John Hiatt – The Tiki Bar Is Open

The Tiki Bar Is Open

In 1987, first-time producer John Chelew had the brilliant idea of teaming John Hiatt, a songwriter of some note with a handful of less than successful albums to his credit, with slide guru Ry Cooder, Rockpile bassist Nick Lowe, and studio drumming dean Jim Keltner. The resultant album, Bring The Family, took Hiatt from cult obscurity to worldwide acclaim.

But, since the studio band’s individual commitments precluded touring, Hiatt rounded up a versatile trio of musicians unknown outside their home state of Louisiana – drummer Kenneth Blevins, bassist David Ranson, and a slide guitar wiz named Sonny Landreth. Hiatt dubbed them The Goners, and the foursome hit the road.

After demolishing club audiences from coast to coast, the unit backed Hiatt on his impressive followup, 1988’s Slow Turning. With still more touring, the band was hitting its peak when Hiatt inexplicably cut the group loose after only one album.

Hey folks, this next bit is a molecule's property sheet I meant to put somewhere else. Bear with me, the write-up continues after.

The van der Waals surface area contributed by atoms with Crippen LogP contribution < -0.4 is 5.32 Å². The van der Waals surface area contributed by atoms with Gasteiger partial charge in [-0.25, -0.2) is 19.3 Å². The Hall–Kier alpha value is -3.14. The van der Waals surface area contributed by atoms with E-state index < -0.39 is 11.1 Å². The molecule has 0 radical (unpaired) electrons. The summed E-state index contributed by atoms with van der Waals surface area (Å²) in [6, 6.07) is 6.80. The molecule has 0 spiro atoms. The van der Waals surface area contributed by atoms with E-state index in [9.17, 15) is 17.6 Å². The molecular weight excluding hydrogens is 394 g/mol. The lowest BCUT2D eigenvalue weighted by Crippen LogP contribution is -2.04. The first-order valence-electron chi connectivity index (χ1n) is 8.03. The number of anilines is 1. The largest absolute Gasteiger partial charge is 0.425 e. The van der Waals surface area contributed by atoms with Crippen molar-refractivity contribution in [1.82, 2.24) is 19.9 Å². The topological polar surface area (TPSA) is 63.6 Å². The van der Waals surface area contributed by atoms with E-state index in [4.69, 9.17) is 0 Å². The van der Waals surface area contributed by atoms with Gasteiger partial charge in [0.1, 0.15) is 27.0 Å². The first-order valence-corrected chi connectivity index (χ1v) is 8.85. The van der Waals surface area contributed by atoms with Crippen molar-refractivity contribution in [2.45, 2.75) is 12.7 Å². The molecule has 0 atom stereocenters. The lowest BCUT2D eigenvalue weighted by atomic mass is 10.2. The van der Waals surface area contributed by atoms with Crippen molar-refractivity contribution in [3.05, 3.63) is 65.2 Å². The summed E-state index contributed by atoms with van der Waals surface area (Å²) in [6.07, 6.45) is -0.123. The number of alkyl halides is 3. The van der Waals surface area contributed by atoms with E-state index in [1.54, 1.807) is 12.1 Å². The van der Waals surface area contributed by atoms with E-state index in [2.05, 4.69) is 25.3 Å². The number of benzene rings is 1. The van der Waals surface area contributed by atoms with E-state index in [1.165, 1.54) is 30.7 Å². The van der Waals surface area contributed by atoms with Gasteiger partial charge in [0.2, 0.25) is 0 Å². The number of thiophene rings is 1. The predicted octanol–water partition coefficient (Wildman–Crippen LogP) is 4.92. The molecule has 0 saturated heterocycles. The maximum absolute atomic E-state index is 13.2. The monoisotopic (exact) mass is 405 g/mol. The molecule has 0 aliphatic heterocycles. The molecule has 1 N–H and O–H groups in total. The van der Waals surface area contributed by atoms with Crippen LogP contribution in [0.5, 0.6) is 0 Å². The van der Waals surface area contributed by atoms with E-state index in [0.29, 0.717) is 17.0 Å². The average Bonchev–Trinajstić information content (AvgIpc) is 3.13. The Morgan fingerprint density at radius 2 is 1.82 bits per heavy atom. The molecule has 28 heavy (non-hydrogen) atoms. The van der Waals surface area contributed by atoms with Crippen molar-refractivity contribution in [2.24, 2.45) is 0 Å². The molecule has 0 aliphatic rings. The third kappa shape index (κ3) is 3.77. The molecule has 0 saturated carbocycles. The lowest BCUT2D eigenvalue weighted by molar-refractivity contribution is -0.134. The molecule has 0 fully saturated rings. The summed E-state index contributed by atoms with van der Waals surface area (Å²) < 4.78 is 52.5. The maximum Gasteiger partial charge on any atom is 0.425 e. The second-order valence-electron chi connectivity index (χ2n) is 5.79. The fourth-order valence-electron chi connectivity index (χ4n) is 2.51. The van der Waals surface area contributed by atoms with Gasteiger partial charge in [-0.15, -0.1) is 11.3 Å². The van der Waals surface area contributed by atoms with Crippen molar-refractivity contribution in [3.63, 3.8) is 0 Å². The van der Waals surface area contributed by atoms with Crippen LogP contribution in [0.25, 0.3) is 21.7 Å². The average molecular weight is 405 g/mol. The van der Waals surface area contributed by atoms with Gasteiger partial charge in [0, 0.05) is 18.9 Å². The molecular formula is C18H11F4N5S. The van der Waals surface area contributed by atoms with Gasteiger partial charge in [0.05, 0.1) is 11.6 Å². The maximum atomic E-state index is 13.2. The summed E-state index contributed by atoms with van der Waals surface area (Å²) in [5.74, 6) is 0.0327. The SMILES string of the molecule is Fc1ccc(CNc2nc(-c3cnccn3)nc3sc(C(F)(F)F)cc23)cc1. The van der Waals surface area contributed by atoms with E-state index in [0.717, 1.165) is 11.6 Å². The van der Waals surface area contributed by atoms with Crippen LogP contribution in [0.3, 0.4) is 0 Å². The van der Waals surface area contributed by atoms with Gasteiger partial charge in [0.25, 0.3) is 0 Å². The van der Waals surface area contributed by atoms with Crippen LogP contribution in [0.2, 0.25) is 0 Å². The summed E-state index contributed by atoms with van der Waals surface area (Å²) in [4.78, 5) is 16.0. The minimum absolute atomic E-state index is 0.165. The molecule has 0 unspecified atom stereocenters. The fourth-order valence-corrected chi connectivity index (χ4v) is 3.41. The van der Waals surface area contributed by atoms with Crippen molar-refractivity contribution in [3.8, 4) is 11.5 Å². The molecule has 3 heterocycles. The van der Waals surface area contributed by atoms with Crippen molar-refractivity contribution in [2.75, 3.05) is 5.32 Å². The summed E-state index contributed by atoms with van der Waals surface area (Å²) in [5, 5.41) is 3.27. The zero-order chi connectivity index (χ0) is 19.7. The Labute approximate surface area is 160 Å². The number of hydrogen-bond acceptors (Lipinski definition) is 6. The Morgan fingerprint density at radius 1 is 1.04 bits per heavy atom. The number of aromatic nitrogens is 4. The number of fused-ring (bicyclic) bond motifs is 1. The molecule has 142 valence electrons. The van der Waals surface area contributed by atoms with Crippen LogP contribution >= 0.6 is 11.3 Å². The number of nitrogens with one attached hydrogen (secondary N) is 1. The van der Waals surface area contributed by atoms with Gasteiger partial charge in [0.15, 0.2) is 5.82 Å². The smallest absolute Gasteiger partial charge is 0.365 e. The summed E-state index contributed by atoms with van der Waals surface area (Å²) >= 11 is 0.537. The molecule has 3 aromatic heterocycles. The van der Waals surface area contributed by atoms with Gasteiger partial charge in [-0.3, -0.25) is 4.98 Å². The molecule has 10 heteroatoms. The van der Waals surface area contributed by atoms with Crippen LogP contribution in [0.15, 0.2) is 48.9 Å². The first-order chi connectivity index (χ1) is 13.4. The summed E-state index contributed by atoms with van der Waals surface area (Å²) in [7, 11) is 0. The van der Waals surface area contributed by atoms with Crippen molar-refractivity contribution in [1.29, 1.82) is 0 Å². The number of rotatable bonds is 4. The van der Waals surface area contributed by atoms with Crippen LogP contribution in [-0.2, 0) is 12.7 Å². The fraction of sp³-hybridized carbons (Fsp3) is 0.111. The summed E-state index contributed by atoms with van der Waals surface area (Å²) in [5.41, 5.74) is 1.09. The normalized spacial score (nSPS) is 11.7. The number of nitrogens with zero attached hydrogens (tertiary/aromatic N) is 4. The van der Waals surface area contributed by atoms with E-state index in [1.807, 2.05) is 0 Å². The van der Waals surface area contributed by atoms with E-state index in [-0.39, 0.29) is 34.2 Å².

Thirteen years and a half-dozen albums later, Hiatt has finally re-enlisted The Goners. Following the all-acoustic Crossing Muddy Waters, The Tiki Bar Is Open bolts out of the blocks with “Everybody Went Low,” with Landreth showing he can jump from straight guitar to slide in the blink of an eye. The album features some of Hiatt’s best songs in recent memory, such as “All The Lilacs In Ohio” and “My Old Friend,” and the band members do the job of showcasing the songs rather than themselves admirably.

But when it’s time for a little stepping out, Jay Joyce’s busy production undermines some great soloing from Landreth – and in doing so, cheats the songs, as well. It’s more low-fi noise than high-tech gloss – Sonny’s guitar signal seems to be coming through a telephone on “I Know A Place,” the type of lowdown blues he can obviously sink his teeth into; but it’s extraneous noise, all the same. While the guitarist gets some space to show his stuff on the title track, his sensitive slide work on the ballad “I’ll Never Got Over You” is awash in echo, nearly buried under obtrusive keyboard and tambourine overdubs.

A more straight-ahead production would have spotlighted Hiatt, his songs, and one of the country’s best bands much better.

This article originally appeared in VG‘s Nov. ’01 issue. All copyrights are by the author and Vintage Guitar magazine. Unauthorized replication or use is strictly prohibited.

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